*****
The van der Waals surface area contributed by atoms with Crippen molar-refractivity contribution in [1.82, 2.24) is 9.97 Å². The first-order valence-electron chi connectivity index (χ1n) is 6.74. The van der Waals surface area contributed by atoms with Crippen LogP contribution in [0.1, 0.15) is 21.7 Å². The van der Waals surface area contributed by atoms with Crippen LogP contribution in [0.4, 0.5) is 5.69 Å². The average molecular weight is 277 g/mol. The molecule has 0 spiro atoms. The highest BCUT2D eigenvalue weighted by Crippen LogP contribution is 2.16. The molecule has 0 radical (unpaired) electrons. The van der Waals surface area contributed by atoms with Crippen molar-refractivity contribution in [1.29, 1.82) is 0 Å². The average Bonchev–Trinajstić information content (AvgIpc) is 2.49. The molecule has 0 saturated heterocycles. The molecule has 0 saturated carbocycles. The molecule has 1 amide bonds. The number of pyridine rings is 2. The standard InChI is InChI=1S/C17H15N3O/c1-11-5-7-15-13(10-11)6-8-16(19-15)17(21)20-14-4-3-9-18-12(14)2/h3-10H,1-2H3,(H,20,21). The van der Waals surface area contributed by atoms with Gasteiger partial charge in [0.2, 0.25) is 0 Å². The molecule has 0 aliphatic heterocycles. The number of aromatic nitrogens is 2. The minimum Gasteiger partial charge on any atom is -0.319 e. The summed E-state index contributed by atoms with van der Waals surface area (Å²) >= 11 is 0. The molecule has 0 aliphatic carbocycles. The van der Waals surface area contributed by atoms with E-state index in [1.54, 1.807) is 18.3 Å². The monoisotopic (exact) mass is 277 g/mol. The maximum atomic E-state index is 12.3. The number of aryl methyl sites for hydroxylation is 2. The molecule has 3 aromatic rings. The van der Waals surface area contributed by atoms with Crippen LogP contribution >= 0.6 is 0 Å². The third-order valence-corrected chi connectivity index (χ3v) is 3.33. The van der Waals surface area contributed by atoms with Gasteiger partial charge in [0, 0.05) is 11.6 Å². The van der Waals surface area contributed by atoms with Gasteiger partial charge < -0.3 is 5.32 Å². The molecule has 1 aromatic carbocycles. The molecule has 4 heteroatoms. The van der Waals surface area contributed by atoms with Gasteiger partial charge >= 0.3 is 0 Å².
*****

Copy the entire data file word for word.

The van der Waals surface area contributed by atoms with Crippen molar-refractivity contribution in [1.82, 2.24) is 9.97 Å². The first-order valence-electron chi connectivity index (χ1n) is 6.74. The van der Waals surface area contributed by atoms with Crippen LogP contribution in [0.1, 0.15) is 21.7 Å². The van der Waals surface area contributed by atoms with Crippen LogP contribution in [0.4, 0.5) is 5.69 Å². The average molecular weight is 277 g/mol. The molecule has 0 spiro atoms. The highest BCUT2D eigenvalue weighted by Crippen LogP contribution is 2.16. The molecule has 0 radical (unpaired) electrons. The van der Waals surface area contributed by atoms with Crippen molar-refractivity contribution in [1.29, 1.82) is 0 Å². The average Bonchev–Trinajstić information content (AvgIpc) is 2.49. The molecule has 0 saturated heterocycles. The molecule has 0 saturated carbocycles. The molecule has 1 amide bonds. The number of pyridine rings is 2. The standard InChI is InChI=1S/C17H15N3O/c1-11-5-7-15-13(10-11)6-8-16(19-15)17(21)20-14-4-3-9-18-12(14)2/h3-10H,1-2H3,(H,20,21). The van der Waals surface area contributed by atoms with Gasteiger partial charge in [0.2, 0.25) is 0 Å². The molecule has 0 aliphatic heterocycles. The number of aromatic nitrogens is 2. The minimum Gasteiger partial charge on any atom is -0.319 e. The summed E-state index contributed by atoms with van der Waals surface area (Å²) >= 11 is 0. The molecule has 0 aliphatic carbocycles. The van der Waals surface area contributed by atoms with E-state index in [1.54, 1.807) is 18.3 Å². The monoisotopic (exact) mass is 277 g/mol. The maximum atomic E-state index is 12.3. The number of aryl methyl sites for hydroxylation is 2. The molecule has 3 aromatic rings. The van der Waals surface area contributed by atoms with Crippen LogP contribution >= 0.6 is 0 Å². The third-order valence-corrected chi connectivity index (χ3v) is 3.33. The van der Waals surface area contributed by atoms with Gasteiger partial charge in [0, 0.05) is 11.6 Å². The van der Waals surface area contributed by atoms with Gasteiger partial charge < -0.3 is 5.32 Å². The molecule has 1 aromatic carbocycles. The molecule has 4 heteroatoms. The van der Waals surface area contributed by atoms with Gasteiger partial charge >= 0.3 is 0 Å².